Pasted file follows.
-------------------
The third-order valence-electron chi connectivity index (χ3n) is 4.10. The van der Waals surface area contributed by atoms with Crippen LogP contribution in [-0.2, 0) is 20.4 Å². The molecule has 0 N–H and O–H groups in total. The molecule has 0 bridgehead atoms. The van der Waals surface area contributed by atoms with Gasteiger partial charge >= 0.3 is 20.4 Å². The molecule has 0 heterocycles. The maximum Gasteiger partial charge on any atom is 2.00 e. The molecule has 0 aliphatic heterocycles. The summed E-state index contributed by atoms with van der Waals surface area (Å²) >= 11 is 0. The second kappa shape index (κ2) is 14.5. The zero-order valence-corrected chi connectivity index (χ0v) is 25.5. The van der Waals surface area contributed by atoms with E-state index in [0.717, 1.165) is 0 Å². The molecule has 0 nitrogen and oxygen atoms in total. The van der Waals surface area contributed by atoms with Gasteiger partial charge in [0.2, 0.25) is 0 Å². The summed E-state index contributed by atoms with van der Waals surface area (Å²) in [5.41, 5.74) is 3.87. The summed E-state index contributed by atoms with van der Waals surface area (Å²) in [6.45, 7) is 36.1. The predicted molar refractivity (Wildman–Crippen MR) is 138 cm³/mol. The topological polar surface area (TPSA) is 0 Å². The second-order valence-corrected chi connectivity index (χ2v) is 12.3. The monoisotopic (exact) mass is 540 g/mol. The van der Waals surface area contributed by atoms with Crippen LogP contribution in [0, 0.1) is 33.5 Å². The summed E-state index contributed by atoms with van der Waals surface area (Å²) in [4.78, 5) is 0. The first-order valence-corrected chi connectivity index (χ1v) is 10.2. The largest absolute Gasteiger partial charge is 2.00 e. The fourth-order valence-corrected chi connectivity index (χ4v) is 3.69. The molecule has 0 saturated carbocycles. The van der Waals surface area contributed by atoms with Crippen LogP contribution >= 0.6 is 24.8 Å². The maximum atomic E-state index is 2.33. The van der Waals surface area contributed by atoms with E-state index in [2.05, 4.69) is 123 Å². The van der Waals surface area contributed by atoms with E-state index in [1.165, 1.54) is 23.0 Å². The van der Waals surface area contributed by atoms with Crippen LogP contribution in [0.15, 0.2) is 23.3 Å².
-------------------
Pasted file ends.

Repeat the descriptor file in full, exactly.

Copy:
The third-order valence-electron chi connectivity index (χ3n) is 4.10. The van der Waals surface area contributed by atoms with Crippen LogP contribution in [-0.2, 0) is 20.4 Å². The molecule has 0 N–H and O–H groups in total. The molecule has 0 bridgehead atoms. The van der Waals surface area contributed by atoms with Gasteiger partial charge >= 0.3 is 20.4 Å². The molecule has 0 heterocycles. The maximum Gasteiger partial charge on any atom is 2.00 e. The molecule has 0 aliphatic heterocycles. The summed E-state index contributed by atoms with van der Waals surface area (Å²) >= 11 is 0. The second kappa shape index (κ2) is 14.5. The zero-order valence-corrected chi connectivity index (χ0v) is 25.5. The van der Waals surface area contributed by atoms with E-state index in [0.717, 1.165) is 0 Å². The molecule has 0 nitrogen and oxygen atoms in total. The van der Waals surface area contributed by atoms with Gasteiger partial charge in [0.2, 0.25) is 0 Å². The summed E-state index contributed by atoms with van der Waals surface area (Å²) in [5.41, 5.74) is 3.87. The summed E-state index contributed by atoms with van der Waals surface area (Å²) in [6.45, 7) is 36.1. The predicted molar refractivity (Wildman–Crippen MR) is 138 cm³/mol. The topological polar surface area (TPSA) is 0 Å². The second-order valence-corrected chi connectivity index (χ2v) is 12.3. The monoisotopic (exact) mass is 540 g/mol. The van der Waals surface area contributed by atoms with Crippen LogP contribution in [0, 0.1) is 33.5 Å². The summed E-state index contributed by atoms with van der Waals surface area (Å²) in [4.78, 5) is 0. The first-order valence-corrected chi connectivity index (χ1v) is 10.2. The largest absolute Gasteiger partial charge is 2.00 e. The fourth-order valence-corrected chi connectivity index (χ4v) is 3.69. The molecule has 0 saturated carbocycles. The van der Waals surface area contributed by atoms with Crippen LogP contribution >= 0.6 is 24.8 Å². The maximum atomic E-state index is 2.33. The van der Waals surface area contributed by atoms with E-state index in [2.05, 4.69) is 123 Å². The van der Waals surface area contributed by atoms with E-state index in [1.165, 1.54) is 23.0 Å². The van der Waals surface area contributed by atoms with Crippen LogP contribution in [0.15, 0.2) is 23.3 Å².